7.  If you can afford occasional cleaning help, get some.  I have a woman who come every two weeks to clean.  I love her.  She does all the deep cleaning so I can spend my weekends focused on my family and not on scrubbing my house.  It makes day to day cleaning/tidying easier.  The housekeeper doesn’t have to come often.  Even a monthly deep clean cuts down on a lot of weekend cleaning.

8.  Clean a little bit every day.  Sweep, put away dishes, wipe counters and toilets and sinks every day.  It takes barely a few minutes and then your house is clean and tidy.  If you don’t have an occasional cleaner, keeping up day to day cuts down on that huge weekend clean.

9.  Do one load of laundry a day.  I don’t do this one.  I should. I want to. I don’t.  I hear it works really well and I keep trying.

10. Spend the weekends with your kids.  From Friday night to Monday morning, my kids have me 100%.  Sure, I occasionally go out at night, but the weekend days are reserved for my kids as much as possible.  If you don’t work on the weekends, do what you can to make the most of those days when you aren’t working.  Go out, stay home, just hang out and have fun.  If you have things to do, bring your kids. Some things may take longer with the kids, but it’s the weekend so who cares?!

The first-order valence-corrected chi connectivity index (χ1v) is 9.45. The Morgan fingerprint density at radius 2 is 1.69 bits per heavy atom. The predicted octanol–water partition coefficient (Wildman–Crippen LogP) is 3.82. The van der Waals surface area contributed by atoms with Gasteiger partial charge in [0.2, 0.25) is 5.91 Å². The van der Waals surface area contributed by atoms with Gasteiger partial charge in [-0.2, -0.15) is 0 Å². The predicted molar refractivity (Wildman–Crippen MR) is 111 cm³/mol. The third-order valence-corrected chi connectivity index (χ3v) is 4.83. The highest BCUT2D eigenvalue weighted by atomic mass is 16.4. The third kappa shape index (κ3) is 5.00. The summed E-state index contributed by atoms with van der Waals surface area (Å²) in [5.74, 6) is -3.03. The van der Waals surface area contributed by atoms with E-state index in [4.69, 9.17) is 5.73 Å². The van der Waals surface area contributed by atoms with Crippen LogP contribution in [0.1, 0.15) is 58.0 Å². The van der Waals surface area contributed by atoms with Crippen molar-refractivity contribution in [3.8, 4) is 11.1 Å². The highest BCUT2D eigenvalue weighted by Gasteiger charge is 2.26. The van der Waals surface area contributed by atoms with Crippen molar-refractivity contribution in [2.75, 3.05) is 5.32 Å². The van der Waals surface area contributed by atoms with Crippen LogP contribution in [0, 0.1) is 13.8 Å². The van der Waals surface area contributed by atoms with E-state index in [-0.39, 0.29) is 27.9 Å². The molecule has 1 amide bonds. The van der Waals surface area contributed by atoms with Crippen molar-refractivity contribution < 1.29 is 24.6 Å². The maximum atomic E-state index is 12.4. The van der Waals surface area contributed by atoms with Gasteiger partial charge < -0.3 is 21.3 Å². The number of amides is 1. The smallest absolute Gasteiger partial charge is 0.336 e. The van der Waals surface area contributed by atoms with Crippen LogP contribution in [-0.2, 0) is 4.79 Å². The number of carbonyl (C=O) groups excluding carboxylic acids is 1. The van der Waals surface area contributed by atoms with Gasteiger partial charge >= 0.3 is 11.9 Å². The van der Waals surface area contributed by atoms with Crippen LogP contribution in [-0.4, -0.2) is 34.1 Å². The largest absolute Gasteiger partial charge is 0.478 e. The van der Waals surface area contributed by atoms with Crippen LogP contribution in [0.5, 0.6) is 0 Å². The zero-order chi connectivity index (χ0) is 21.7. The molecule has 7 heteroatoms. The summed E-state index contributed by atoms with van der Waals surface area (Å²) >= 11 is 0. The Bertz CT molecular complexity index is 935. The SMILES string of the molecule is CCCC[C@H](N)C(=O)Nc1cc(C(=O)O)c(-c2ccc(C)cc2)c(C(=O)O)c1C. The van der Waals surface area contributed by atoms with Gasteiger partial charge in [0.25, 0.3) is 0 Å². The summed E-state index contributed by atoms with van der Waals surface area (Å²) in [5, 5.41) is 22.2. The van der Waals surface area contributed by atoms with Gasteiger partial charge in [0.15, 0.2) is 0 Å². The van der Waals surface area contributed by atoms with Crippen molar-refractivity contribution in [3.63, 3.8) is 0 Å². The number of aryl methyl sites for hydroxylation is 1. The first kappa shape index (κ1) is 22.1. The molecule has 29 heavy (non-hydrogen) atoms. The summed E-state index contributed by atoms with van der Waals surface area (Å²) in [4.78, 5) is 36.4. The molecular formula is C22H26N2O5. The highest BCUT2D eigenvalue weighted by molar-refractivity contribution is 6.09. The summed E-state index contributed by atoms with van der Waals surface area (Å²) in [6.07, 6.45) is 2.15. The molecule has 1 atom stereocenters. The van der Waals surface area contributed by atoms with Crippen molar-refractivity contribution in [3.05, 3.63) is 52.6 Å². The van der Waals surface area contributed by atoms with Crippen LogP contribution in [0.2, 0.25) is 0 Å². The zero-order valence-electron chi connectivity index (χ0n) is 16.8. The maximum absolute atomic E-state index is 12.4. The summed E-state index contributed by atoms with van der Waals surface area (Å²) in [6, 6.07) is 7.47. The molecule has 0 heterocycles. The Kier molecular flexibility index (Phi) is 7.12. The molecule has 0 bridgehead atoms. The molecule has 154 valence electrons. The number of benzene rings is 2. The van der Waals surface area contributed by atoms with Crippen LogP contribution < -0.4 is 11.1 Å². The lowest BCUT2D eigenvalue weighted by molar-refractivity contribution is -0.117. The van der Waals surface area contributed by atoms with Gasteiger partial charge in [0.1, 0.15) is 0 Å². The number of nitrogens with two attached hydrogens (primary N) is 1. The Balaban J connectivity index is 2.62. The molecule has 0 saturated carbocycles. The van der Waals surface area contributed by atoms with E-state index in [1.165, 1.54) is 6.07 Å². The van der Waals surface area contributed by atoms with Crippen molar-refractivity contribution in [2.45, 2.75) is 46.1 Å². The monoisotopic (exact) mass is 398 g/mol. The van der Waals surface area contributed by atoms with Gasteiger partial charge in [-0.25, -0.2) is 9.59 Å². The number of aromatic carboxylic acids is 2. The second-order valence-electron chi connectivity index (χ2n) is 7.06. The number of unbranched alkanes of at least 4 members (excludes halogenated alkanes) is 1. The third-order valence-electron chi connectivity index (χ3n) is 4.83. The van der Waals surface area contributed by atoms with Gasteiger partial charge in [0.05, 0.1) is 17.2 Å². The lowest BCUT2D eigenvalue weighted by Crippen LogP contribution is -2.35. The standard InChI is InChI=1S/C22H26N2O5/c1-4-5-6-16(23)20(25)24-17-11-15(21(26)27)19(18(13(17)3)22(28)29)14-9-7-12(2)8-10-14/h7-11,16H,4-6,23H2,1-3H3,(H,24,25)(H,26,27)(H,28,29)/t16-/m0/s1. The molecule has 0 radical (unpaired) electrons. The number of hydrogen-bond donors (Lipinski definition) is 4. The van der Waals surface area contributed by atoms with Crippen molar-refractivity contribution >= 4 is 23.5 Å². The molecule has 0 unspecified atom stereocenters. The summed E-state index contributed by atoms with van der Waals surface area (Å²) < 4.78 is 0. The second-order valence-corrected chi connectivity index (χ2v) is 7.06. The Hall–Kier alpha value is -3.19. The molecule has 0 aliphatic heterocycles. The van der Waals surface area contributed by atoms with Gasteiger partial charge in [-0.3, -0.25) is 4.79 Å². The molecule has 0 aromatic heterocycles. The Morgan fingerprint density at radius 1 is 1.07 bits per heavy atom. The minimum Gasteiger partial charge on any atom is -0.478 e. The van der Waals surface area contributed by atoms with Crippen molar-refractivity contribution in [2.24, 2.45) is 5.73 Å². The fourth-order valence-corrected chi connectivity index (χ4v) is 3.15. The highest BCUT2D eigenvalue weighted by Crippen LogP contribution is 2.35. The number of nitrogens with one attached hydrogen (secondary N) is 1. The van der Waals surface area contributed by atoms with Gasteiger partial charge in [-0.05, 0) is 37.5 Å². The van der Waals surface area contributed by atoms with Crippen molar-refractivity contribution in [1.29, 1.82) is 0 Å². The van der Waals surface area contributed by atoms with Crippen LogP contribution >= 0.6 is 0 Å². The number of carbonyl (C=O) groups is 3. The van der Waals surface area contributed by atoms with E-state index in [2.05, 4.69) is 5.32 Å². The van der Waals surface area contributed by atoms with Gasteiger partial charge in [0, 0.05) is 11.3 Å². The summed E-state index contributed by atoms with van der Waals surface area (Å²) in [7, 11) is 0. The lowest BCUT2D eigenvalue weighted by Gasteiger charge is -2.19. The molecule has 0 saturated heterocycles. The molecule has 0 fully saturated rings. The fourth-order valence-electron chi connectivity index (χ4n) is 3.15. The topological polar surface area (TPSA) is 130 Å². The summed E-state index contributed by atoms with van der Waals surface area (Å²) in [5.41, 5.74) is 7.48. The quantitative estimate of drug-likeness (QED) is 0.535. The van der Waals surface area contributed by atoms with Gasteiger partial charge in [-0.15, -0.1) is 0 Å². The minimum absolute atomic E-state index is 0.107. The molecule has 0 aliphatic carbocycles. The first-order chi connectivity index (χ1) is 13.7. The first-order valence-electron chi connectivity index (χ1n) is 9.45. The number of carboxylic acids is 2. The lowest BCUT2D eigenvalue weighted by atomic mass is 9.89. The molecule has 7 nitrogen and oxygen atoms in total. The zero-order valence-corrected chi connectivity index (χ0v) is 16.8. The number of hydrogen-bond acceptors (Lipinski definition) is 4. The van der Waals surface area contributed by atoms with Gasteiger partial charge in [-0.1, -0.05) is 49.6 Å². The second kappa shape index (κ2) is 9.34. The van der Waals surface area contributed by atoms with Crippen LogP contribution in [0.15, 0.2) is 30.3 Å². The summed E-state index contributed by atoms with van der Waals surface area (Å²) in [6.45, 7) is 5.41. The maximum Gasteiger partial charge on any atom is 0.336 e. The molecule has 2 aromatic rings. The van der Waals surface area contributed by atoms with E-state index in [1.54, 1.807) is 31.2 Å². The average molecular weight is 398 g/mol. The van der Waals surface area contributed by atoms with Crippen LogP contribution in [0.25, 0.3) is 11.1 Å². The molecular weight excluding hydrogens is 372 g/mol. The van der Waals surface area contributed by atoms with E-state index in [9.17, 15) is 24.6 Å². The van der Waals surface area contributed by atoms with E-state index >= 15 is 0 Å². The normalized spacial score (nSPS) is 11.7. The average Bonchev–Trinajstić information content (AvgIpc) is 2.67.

And that’s my list.  

Don’t get me wrong. I often scramble in the mornings, and grocery shop on the weekends, run errands with two kids climbing on me, etc, but when I do my best with the list, I find that life runs much smoother, my kids get more of my attention, and I am happier overall.

I want to know what you do!  I am always looking for tips to make life easier so please share!

I am freakin’ exhausted

19 Feb

I use the word vomit about five times in this post. You have been warned!

Last night TJ got sick. 

Dave was going out with friends so Alex, TJ and I decided that we would have a “sleepover”. We set up our living room with blankets and pillows and stuffed toys. We got yummy Kernels popcorn and picked out a few movies (and by “a few movies” I mean Footloose the old one and Footloose the new one). 😉

Just as Ren and Ariel started planning their outside of the town line dance, Tj stood up and announced “mom, I feel sick”, and promptly threw up.

All over the blanket. All over the pillow. All over the floor. All over himself.